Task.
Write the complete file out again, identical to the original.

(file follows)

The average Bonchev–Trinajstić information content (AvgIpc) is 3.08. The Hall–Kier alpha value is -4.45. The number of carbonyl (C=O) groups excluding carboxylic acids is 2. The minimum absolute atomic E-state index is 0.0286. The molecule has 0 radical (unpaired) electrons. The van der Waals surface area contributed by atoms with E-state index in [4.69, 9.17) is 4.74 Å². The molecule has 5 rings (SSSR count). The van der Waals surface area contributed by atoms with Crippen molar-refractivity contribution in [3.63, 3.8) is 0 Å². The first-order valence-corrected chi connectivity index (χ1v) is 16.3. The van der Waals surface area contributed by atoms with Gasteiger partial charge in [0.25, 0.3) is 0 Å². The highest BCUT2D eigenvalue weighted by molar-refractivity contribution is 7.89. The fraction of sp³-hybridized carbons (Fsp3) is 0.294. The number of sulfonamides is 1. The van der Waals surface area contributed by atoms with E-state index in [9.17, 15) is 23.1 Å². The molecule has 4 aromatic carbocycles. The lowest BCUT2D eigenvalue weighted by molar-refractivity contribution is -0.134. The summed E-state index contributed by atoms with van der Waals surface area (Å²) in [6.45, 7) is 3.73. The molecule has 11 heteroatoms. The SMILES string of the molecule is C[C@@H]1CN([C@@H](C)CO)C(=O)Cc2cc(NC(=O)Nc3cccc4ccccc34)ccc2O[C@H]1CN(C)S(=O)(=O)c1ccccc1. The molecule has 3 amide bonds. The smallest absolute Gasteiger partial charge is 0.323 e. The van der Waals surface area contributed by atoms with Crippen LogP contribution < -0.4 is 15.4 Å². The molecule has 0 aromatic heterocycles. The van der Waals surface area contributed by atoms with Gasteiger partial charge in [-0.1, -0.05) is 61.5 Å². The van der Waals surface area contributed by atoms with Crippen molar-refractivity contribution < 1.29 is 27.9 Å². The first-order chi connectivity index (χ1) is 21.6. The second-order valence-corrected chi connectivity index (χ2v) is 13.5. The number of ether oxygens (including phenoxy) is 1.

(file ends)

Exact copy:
The average Bonchev–Trinajstić information content (AvgIpc) is 3.08. The Hall–Kier alpha value is -4.45. The number of carbonyl (C=O) groups excluding carboxylic acids is 2. The minimum absolute atomic E-state index is 0.0286. The molecule has 0 radical (unpaired) electrons. The van der Waals surface area contributed by atoms with E-state index in [4.69, 9.17) is 4.74 Å². The molecule has 5 rings (SSSR count). The van der Waals surface area contributed by atoms with Crippen molar-refractivity contribution in [3.63, 3.8) is 0 Å². The first-order valence-corrected chi connectivity index (χ1v) is 16.3. The van der Waals surface area contributed by atoms with Gasteiger partial charge in [0.25, 0.3) is 0 Å². The highest BCUT2D eigenvalue weighted by molar-refractivity contribution is 7.89. The fraction of sp³-hybridized carbons (Fsp3) is 0.294. The number of sulfonamides is 1. The van der Waals surface area contributed by atoms with E-state index in [9.17, 15) is 23.1 Å². The molecule has 4 aromatic carbocycles. The lowest BCUT2D eigenvalue weighted by molar-refractivity contribution is -0.134. The summed E-state index contributed by atoms with van der Waals surface area (Å²) in [6.45, 7) is 3.73. The molecule has 11 heteroatoms. The SMILES string of the molecule is C[C@@H]1CN([C@@H](C)CO)C(=O)Cc2cc(NC(=O)Nc3cccc4ccccc34)ccc2O[C@H]1CN(C)S(=O)(=O)c1ccccc1. The molecule has 3 amide bonds. The smallest absolute Gasteiger partial charge is 0.323 e. The van der Waals surface area contributed by atoms with Crippen LogP contribution < -0.4 is 15.4 Å². The molecule has 0 aromatic heterocycles. The van der Waals surface area contributed by atoms with Gasteiger partial charge in [-0.1, -0.05) is 61.5 Å². The van der Waals surface area contributed by atoms with Crippen molar-refractivity contribution < 1.29 is 27.9 Å². The first-order chi connectivity index (χ1) is 21.6. The second-order valence-corrected chi connectivity index (χ2v) is 13.5. The number of ether oxygens (including phenoxy) is 1.